Midnight Breakfast

Issue 17


How to Tell A Trauma Story

by Bethany Marcel

This story begins with a punch in the face. My face. The woman’s fist.

For a decade I’ve been trying to write this story. This is always as far as I get.

I’ve tried telling the long version of this story and the short one.

The long version: I felt alone and had since childhood. I had trauma in me I hadn’t yet recognized. My body was carrying it for me. I’d allowed it that burden.

I was in my early twenties and living in Bellingham, Washington, where a friend came to visit me one day. We were walking down the street when I saw the woman from a distance.

At first she was a stranger like any other. She was wearing a dark and heavy coat. On her face, a frown and a furrowed brow. It was afternoon. Sunny. She was lumbering toward us.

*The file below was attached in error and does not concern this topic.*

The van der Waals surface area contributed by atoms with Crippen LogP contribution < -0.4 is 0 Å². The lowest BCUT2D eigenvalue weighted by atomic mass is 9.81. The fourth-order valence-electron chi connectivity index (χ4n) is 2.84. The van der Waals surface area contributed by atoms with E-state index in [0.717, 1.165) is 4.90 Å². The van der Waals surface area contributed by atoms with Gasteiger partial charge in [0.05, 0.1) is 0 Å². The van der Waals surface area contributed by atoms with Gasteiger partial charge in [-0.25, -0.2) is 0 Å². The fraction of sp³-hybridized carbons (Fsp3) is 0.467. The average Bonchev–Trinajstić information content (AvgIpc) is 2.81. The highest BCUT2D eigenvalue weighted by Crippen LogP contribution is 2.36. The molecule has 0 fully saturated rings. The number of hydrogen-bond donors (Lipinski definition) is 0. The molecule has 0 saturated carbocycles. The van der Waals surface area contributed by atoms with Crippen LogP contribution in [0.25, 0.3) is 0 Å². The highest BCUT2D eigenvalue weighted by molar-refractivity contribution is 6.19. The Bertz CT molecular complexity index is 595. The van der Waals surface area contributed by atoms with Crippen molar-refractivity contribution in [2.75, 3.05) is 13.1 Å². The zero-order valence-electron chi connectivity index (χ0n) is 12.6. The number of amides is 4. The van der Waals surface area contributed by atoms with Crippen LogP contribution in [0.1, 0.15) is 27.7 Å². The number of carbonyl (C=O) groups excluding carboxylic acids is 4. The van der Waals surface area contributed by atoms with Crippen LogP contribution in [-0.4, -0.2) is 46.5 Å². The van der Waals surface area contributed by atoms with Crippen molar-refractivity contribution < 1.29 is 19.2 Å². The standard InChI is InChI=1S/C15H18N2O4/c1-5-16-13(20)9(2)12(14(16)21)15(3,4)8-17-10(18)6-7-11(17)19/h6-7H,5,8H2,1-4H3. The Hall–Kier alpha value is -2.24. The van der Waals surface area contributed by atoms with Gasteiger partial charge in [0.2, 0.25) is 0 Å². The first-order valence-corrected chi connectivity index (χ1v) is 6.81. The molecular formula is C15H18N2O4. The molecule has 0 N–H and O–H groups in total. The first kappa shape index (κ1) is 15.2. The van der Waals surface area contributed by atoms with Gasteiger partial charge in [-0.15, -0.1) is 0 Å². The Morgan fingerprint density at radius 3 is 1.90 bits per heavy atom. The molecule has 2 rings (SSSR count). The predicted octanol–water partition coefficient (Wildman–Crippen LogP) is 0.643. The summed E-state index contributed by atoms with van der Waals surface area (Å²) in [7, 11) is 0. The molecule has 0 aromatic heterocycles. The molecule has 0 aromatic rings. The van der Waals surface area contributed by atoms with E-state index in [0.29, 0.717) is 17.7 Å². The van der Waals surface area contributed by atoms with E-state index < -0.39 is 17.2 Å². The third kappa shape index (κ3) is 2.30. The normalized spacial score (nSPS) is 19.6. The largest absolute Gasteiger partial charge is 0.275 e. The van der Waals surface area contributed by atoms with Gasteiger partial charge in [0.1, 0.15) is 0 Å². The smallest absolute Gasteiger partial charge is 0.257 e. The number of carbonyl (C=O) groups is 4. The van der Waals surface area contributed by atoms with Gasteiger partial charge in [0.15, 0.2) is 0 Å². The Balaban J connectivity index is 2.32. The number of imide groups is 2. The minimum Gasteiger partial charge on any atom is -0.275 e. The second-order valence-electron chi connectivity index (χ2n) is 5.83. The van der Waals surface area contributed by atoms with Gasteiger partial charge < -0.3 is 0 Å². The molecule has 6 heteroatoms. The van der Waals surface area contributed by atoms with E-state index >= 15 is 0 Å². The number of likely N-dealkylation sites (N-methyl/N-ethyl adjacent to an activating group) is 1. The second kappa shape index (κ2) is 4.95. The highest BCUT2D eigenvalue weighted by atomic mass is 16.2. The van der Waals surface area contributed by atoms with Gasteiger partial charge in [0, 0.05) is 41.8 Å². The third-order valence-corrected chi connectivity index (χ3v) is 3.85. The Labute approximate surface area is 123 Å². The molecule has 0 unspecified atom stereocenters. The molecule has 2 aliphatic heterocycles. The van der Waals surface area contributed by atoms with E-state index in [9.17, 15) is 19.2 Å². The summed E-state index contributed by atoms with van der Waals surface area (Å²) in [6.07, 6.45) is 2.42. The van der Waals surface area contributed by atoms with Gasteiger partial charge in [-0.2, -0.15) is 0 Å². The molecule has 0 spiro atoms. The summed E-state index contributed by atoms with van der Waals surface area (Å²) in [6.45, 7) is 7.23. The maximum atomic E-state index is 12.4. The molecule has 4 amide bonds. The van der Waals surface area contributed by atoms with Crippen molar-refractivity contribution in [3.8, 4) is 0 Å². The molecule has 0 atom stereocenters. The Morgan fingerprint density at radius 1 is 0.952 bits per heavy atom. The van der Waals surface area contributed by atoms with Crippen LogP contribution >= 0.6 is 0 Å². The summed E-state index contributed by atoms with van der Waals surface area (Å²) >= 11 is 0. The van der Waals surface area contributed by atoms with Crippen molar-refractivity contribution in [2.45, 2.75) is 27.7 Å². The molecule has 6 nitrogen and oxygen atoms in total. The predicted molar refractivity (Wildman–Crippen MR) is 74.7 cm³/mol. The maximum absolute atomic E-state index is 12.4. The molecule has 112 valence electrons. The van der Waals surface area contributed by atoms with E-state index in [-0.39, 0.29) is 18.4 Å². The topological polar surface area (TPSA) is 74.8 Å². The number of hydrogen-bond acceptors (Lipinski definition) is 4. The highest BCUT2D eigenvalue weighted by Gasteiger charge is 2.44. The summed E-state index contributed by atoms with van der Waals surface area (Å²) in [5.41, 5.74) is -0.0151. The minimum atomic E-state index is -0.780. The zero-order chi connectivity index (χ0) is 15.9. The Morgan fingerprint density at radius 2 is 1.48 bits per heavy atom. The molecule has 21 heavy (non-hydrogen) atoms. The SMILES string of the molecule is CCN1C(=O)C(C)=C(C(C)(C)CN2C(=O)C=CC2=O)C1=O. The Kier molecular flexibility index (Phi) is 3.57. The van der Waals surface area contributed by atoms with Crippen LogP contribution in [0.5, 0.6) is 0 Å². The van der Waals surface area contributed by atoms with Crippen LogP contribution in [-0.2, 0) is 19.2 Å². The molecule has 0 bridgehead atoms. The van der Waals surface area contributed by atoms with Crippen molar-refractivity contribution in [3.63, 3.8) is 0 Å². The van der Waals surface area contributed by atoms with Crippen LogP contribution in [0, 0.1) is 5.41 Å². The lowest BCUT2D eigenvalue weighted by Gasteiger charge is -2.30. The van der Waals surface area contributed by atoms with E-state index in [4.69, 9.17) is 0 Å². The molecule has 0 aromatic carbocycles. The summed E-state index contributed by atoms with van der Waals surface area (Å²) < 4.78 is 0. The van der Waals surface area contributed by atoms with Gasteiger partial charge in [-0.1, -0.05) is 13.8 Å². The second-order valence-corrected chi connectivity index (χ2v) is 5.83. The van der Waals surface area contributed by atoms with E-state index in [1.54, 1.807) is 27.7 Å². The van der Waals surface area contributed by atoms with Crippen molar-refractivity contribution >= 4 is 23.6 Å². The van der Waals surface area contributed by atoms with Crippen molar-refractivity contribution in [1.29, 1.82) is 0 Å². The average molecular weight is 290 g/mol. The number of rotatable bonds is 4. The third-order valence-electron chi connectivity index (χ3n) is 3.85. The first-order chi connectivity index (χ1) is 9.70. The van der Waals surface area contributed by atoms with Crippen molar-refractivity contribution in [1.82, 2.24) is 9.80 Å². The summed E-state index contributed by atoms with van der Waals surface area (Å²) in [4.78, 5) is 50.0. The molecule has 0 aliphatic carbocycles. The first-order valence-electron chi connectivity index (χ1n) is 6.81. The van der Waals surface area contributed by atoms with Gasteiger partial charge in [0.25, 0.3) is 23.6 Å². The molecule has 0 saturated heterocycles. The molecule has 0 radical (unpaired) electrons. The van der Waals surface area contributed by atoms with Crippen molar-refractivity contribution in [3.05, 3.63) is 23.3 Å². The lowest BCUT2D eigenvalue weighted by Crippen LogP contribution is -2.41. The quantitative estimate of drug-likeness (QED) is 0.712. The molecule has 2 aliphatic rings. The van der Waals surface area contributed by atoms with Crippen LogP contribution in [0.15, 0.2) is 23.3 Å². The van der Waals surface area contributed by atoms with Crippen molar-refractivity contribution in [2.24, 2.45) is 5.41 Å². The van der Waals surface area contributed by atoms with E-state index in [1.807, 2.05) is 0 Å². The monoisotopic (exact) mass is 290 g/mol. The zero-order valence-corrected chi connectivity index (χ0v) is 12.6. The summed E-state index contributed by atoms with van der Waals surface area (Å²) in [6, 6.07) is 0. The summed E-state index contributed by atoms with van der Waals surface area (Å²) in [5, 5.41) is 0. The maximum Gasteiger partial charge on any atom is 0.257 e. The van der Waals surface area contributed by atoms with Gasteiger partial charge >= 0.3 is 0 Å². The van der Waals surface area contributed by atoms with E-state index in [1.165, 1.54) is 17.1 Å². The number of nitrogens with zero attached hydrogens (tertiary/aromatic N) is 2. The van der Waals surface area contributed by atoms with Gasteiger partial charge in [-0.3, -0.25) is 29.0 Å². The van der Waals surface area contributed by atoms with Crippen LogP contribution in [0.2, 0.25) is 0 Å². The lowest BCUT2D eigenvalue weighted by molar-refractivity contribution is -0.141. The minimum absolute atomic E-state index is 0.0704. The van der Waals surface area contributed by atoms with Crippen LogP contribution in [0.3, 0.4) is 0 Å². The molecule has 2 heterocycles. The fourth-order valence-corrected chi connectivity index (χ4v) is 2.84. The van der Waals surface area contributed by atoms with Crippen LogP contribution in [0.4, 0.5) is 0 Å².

Once near, the woman looked at me. I thought she was going to speak. Maybe ask a question. What time is it? There was a smile on my face, open and waiting.

But she didn’t speak, and neither did I. She raised her fist.

After, I needed to know I could trust strangers. Maybe that’s why I left.

My favorite way to travel is alone. I love to build a temporary life, then dismantle it. I needed to sit alone on an airplane next to a stranger who wouldn’t harm me. I needed to feel the awkward brushing past of another in a cramped space. To feel the heat of them beside me, but believe I was safe from it.

I needed to be a nobody. To stand alone in a museum and let the strangers rush past, no one caring who—or what—I was. To make friends and lovers who were temporary. I wanted to travel far from home and walk in the snow with someone who would only know me for a short while. I didn’t want to get too close. I didn’t want us to touch. I wanted us to walk with possibility between us. I wanted to know a person for a few safe weeks. To have a flight to catch after. To leave without scars.